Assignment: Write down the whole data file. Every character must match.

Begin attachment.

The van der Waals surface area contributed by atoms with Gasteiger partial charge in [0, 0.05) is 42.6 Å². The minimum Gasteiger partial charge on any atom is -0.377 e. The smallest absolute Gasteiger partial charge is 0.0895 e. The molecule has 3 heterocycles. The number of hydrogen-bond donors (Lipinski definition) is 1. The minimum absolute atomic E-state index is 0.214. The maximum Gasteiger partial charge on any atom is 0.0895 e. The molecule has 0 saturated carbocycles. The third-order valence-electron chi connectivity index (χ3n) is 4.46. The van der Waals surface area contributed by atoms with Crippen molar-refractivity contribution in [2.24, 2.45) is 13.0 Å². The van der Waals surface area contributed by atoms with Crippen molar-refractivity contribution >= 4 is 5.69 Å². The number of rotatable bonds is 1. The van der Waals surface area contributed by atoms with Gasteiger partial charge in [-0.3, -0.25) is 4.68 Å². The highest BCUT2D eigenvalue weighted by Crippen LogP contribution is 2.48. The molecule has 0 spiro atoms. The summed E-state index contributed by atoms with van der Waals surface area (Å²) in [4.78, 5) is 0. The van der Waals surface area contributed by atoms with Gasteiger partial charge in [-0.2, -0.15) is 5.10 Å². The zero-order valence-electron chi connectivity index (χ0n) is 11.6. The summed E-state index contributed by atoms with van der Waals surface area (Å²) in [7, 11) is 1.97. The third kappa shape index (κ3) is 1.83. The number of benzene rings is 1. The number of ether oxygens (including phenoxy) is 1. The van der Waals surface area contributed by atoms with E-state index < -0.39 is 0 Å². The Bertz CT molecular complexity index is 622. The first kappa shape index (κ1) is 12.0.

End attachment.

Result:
The van der Waals surface area contributed by atoms with Gasteiger partial charge in [0, 0.05) is 42.6 Å². The minimum Gasteiger partial charge on any atom is -0.377 e. The smallest absolute Gasteiger partial charge is 0.0895 e. The molecule has 3 heterocycles. The number of hydrogen-bond donors (Lipinski definition) is 1. The minimum absolute atomic E-state index is 0.214. The maximum Gasteiger partial charge on any atom is 0.0895 e. The molecule has 0 saturated carbocycles. The third-order valence-electron chi connectivity index (χ3n) is 4.46. The van der Waals surface area contributed by atoms with Crippen molar-refractivity contribution in [2.24, 2.45) is 13.0 Å². The van der Waals surface area contributed by atoms with Crippen molar-refractivity contribution >= 4 is 5.69 Å². The number of rotatable bonds is 1. The van der Waals surface area contributed by atoms with Gasteiger partial charge in [-0.3, -0.25) is 4.68 Å². The highest BCUT2D eigenvalue weighted by Crippen LogP contribution is 2.48. The molecule has 0 spiro atoms. The summed E-state index contributed by atoms with van der Waals surface area (Å²) in [4.78, 5) is 0. The van der Waals surface area contributed by atoms with Gasteiger partial charge in [-0.2, -0.15) is 5.10 Å². The zero-order valence-electron chi connectivity index (χ0n) is 11.6. The summed E-state index contributed by atoms with van der Waals surface area (Å²) in [7, 11) is 1.97. The third kappa shape index (κ3) is 1.83. The number of benzene rings is 1. The number of ether oxygens (including phenoxy) is 1. The van der Waals surface area contributed by atoms with E-state index < -0.39 is 0 Å². The Bertz CT molecular complexity index is 622. The first kappa shape index (κ1) is 12.0.